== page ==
Opinion: Does Wonder Woman redeem the DC Extended Universe?

Our take on the latest film in the DC franchise

Wonder Woman represents a lot of things to a lot of people.

On an industrial level, the film needs to redeem the crumbling DC Extended Universe (DCEU) of its past sins, to hopefully bring it closer to the heights of the Marvel Cinematic Universe. On a cultural level, many demand it to be worthy of the legendary feminist icon she has been historically, and feminism – and all the things it could represent to the individual – is in itself a can of worms. Also, most of us just want a good film. With all these forces tugging at the final product, we understand how tall an order a “good film” may be.

Does Wonder Woman resurrect the DCEU? In short, no, but that’s not the film’s fault. But is it a solidly put together film worthy of the iconic tiara? Sure. 

The call of duty

Much like 2016’s excellent Hacksaw Ridge, the plot of Wonder Woman unfolds in two distinct phases. The first is dreamy and pure, set in the female-ruled land of Themyscira that is separated from the rest of humankind. We meet a young Diana (Gal Gadot) training to become a warrior to bring peace to the world. What’s interesting here is how she is educated, based on ancient Greek philosophy that's often black and white – good versus evil, mankind against Aries the God of War. There are little grey areas to her worldviews.

Things are complicated with the arrival of Steve Trevor (Chris Pine), who enlightens her of the horrible war terrorizing his world. That war is WWI, and Diana is compelled by a sense of responsibility to stop what could only be the work of Aries and to aid mankind in stopping the war.

Everything before was rather sterile and clean, like pre-battle Hacksaw Ridge, which similarly makes a stark transition into a world at war. “It’s horrible!” Diana exclaims as we shift from the luscious greens of her world to the dark greys and muck of a war-torn Europe. It drills home the importance of Diana’s cause and the desperation from a world that cries for hope. 

Diana versus the world

A reccurring question is what one woman with a sword and shield can do to repair a global war stemming from the hearts of complicated men. Evil isn't sourced from a single villain like how Diana sees it. Instead, it’s a question that lingers on quite long into the film, as nearing the end, no answers are given.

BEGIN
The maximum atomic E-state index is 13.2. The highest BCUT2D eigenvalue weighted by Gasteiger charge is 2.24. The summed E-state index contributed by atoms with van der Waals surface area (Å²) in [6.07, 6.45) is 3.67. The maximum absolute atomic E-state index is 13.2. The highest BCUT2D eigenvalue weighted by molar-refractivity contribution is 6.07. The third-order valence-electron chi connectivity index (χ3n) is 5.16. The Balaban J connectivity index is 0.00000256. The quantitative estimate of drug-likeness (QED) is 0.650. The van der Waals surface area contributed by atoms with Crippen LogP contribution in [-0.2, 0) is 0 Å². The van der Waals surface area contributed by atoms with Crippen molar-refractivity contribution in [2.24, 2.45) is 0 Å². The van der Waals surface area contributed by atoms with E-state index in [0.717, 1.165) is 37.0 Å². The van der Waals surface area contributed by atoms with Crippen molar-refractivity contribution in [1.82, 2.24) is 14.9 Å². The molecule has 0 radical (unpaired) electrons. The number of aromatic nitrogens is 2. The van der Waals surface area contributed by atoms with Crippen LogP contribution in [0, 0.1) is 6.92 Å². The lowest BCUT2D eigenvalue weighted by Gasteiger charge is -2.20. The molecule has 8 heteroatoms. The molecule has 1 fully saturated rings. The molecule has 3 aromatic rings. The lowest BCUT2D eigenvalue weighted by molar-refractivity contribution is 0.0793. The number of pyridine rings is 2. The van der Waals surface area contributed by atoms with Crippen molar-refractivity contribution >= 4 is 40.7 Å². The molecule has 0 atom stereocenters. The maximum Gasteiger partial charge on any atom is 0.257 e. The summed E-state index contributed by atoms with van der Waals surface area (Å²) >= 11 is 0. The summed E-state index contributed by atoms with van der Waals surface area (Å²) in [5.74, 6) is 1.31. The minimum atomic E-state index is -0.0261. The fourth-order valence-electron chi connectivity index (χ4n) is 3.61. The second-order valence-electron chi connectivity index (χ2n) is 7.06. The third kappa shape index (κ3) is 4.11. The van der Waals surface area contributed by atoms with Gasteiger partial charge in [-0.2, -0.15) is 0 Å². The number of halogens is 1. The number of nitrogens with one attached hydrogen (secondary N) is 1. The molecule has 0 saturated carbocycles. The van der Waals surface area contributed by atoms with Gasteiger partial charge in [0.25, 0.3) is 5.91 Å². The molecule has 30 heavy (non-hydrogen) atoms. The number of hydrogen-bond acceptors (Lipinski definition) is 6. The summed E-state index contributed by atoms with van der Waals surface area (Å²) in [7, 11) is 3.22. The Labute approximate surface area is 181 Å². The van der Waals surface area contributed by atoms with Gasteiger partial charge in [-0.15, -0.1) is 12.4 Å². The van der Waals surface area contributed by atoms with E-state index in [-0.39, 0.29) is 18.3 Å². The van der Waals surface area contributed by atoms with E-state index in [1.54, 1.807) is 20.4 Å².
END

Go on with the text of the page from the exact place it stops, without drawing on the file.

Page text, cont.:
A lot of the film focuses on Diana’s little quests – she’s unable to simply hack through the jungle of war to get to the end. Her confusion is also echoed through its visuals, as we often see her presented as a singular figure amidst a sea of contrasting characters and landscapes, seemingly alone in this battle. Director Patty Jenkins has employed a sense of visual storytelling rarely seen in its counterparts.   

Action that stands for something

Jenkins sure knows how to build up to an action sequence as well, understanding that emotional engagement is key. We wait a while before Diana engages in battle in WWI – this is after countless scenes of innocents suffering and others doing nothing. That pivotal moment where she gears up into the battlefield hence becomes incredibly moving while exciting as well.

The courage to stand up for what you believe in and spur others on is portrayed clearly throughout these action sequences, and its real-world connection – WWI – brings the action that unfolds and little victories she wins very close to our hearts.

DC Problems still persist

Although a tough ask, we could’ve done with more grit and darkness to intensify this vision. We’re not asking for more blood or pretentious darkness like the other DCEU films. The issue here is that too often, heroic music plays in the heat of battle, accompanied with a deliberate smirk from Diana as if she’s enjoying this.

It contradicts with the bleakness of war. And of course, being a DC instalment, we are still plagued with the explosive finale. Without going too deep into it, we could’ve done without the DC villain and instead, focus on Wonder Woman fighting our battles within the hearts of mankind – the true villain of the movie. Clearly too arthouse for DC, but it is that kind of boldness which breaks free from convention that would really get us talking.